Because of its undeclared war with Ukraine Russia was, soon after fighting began in 2014, forced to halt manufacture of its new Ukrainian designed An-140 twin turboprop military transports. In 2015 Russia returned to a similar but less successful design, the Il-112 and ordered the manufacturer (Ilyushin) to upgrade their Il-112 design to the Il-112B and basically make it a somewhat improved An-140. Like the original Il-112, those changes took longer than expected. An acceptable prototype was finally delivered and tested at the end of 2018 and will begin production in 2019.
Back in 2011, the Russian military canceled its order for the Il-112 because of continued and expensive development delays and instead switched to the existing (in production) An-140 commercial transport. Initially, the Russian Air Force ordered seven militarized An-140s from Ukraine and liked what they got. In 2012 Russia ordered twenty more military versions of the An-140, to be built in Russia using a lot of Ukrainian made components. Since it was introduced in 2002, the An-140 has been mainly used as a civilian aircraft (it can carry 32-52 passengers). The An-140s sold to Russia in 2011 were modified for military use by adding some additional equipment and features (sturdier landing gear, more electronics, configured to carry cargo). The civilian version sells for about $9 million each, but a militarized version could increase the price to about $12 million. This is about half the price of a similar Western aircraft. That economy came at a cost, as five of the 28 An-140s delivered by 2014 had crashed. However, two of those were An-140s built under license in Iran. By the end of 2017, only 35 An-140s had been built and ten were in storage because of the crashes and Ukraine had budget problems because of the continuing war with Russia.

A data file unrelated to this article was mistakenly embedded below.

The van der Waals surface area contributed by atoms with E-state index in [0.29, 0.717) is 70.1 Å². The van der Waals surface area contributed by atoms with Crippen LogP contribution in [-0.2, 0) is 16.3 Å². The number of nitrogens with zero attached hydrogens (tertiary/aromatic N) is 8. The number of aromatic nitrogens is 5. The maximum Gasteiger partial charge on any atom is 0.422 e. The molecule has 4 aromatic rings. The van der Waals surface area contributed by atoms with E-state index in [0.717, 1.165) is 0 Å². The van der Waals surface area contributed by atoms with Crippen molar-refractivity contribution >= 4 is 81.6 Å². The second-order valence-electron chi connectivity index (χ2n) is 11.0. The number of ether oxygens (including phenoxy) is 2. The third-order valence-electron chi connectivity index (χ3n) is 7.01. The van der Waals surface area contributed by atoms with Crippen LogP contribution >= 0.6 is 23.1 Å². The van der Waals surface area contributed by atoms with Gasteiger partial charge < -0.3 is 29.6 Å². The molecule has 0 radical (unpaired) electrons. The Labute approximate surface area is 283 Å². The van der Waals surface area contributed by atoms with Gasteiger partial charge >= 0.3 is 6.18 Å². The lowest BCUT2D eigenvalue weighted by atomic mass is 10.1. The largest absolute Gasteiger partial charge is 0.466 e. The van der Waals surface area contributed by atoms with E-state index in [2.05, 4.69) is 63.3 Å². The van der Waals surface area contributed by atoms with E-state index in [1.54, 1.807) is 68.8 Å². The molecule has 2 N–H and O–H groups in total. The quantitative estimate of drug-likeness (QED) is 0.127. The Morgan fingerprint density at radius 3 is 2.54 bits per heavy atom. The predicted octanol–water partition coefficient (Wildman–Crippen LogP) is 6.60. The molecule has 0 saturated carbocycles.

The 19 ton An-140 has a range of 1,300 kilometers and a cruise speed of 460 kilometers an hour. The military version could carry about five tons of cargo. In 2015 there were about fifty An-140s ordered or delivered but some of those orders were subsequently canceled. Initially, Russia bought An-140s, in part, to improve diplomatic and economic relations with Ukraine. Since Russia went to war with Ukraine in early 2014 a growing number of Russian manufacturing operations have had to shut down because they can no longer import components from Ukraine. This was an aftereffect of the 70 years of communist rule in Russia and Ukraine. During this time the economies of Ukraine and Russia became very intertwined. Russia seized control of Ukraine in the 17th century and Ukrainians considered that conquest, not a merger and had no problem severing economic ties with Russia if Russia was at fault. Ukraine was the source of a lot of complex manufactured goods and when those resources were no longer available it proved time-consuming and expensive to find substitutes.
The 21 ton Il-112B was designed as a military transport, as a replacement for the elderly An-26. The Il-112B can carry five tons up to 1,200 kilometers. Alternatively, it can carry 3.5 tons 2,800 kilometers. Cruising speed is 450-500 kilometers an hour. Max altitude is 7,600 meters (24,900 feet) and it has a larger internal cargo/passenger space than the An-140. It remains to be seen if the Il-112B is any better than the An-140 in terms of capabilities and reliability.